Frozen Songwriter Kristen Anderson Lopez Dishes On Her Early Career Struggles
There are reasons for Kristen Anderson Lopez, the Oscar-winning song writer of “Let It Go” from Disney’s Frozen, to have her feet well-grounded.
While hard work and tenacity have helped her to achieve professional success, the Frozen songwriter’s incredible modesty and selflessness trace roots to her early-life financial struggles.
There were days and months in her life when she earned just $7.50 an hour and could not even afford tampons. But she coped. She also picked up some compelling money lessons on the way.
In a candid interview with CentSai, Kristen Anderson-Lopez tells her story.
Doria Lavagnino of CentSai: What was your relationship with money growing up?
Kristen Anderson-Lopez: That could be a whole therapy session, right?
My parents were young parents and did not have two pennies to put together. So my relationship to money – the early relationship to money – was like, we drank powdered milk and we got one Christmas present.
Then my dad slowly but surely climbed the corporate ladder in that “Mad Men” kind of way. So with each promotion came more.
We went from camping in a tent from a garage sale, to like, “Ooh, actual walls?”
By the time I was nine we got to go to Puerto Rico. That was a huge deal.
Vacations are funny – that is my measure of how I went from poor — poverty-level poor — to quite wealthy in the span of my childhood.
DL: What happened next?
KL: By the time I was in high school we moved to Charlotte [North Carolina]. My dad had worked his way up and we upper-middle class. I went to Charlotte Country Day School and later to Williams [College]. My parents had a “Baby Boomer” relationship to money.
They weren’t handing me tons of cash. So I had to get a job at Williams to pay for pizza and I didn’t have the best clothes. I was a Gap-level fashionista.
DL: What was your first job?
KL: My first job, when I was 15, was working at the pharmacy administration in the basement of [North] Carolina’s Medical Center. Right next to the morgue.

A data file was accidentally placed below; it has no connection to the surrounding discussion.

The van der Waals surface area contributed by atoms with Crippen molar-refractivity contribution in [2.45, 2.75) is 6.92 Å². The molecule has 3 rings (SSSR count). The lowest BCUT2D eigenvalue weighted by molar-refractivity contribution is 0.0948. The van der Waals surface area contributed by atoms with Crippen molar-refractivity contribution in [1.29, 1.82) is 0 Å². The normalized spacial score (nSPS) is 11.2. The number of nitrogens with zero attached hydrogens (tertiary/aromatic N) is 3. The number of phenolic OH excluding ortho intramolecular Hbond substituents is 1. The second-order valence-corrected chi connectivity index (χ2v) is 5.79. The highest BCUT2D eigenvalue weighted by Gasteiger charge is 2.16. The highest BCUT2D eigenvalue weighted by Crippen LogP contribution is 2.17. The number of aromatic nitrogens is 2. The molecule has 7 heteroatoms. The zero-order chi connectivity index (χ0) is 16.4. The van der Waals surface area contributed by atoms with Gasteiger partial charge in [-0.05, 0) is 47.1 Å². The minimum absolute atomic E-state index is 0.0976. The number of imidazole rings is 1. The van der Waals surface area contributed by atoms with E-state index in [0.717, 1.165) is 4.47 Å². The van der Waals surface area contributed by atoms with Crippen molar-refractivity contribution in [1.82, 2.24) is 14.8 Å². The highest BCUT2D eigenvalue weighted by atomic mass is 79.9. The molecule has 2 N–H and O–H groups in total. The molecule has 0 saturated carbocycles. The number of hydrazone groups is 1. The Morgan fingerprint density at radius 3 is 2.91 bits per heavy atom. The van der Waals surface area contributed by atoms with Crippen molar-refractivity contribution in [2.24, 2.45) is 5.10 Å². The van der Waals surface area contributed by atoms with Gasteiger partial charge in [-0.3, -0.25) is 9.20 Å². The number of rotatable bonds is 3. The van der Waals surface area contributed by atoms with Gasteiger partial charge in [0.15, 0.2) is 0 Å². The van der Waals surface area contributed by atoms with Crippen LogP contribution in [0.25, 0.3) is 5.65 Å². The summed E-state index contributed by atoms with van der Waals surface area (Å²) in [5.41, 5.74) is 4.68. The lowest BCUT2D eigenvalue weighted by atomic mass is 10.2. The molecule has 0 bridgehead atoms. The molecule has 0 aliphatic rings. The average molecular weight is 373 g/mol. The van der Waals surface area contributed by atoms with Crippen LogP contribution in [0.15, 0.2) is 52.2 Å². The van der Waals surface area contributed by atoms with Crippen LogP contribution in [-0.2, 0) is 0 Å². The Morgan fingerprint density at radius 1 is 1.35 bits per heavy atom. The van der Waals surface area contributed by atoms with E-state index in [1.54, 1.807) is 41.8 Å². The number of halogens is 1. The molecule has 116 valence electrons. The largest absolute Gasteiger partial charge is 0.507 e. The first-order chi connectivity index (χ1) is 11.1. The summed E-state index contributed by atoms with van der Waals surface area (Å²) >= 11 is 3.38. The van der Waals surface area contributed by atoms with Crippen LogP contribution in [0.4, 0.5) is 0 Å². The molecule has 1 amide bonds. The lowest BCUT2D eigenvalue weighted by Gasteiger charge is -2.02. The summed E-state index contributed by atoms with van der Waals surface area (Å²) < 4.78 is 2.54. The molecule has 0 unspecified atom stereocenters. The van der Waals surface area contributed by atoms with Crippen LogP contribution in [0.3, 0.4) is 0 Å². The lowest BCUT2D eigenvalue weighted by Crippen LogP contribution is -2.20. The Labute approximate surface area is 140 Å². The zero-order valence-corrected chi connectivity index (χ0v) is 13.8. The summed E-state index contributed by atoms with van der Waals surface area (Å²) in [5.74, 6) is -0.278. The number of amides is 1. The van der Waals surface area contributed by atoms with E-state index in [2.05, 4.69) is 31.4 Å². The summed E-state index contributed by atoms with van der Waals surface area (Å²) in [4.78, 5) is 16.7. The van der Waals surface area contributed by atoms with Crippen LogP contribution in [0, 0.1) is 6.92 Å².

DL: How much did you make an hour?
KL: $7.50? And then taxes got taken out! I’m like “WHAT?’
DL: That’s a hard lesson to learn, isn’t it?
KL: Yeah! After graduating from Williams as a theater and psychology double major I was a waitress while waiting for my break. My plan out of Williams was not a great one. I was a horrible waitress.
KL: Because my personal connection with the customer was more important to me than them needing ketchup. People who are great waiters and waitresses are the people who are concrete thinkers. Customers don’t care about your life or want to become best friends. They want their iced tea. And they want it not spilled on them.
DL: Did that happen?
KL: Yeah… I spilled ice tea on a whole table of Clinique people dressed in all white… I got each one of them. A whole round robin.
DL: So waitressing was not your thing. What happened next?
KL: So I did that for a while. Since I was the class speaker at Williams, some investment bank reached out to me. I keep forgetting, I’ve totally blocked the name, but it was a really good financial consulting firm that hired artists, and they wanted me to come for an interview in New York.
KL: So I flew to New York and the first thing I did was pick up a backstage newspaper and saw there was an audition at the Jupiter theater I could fit in. And I went to this audition and I got a callback exactly when my interview was for this investment bank. I blew off the financial institution to go to the callback, and I got it.
DL: That was your first big theater gig?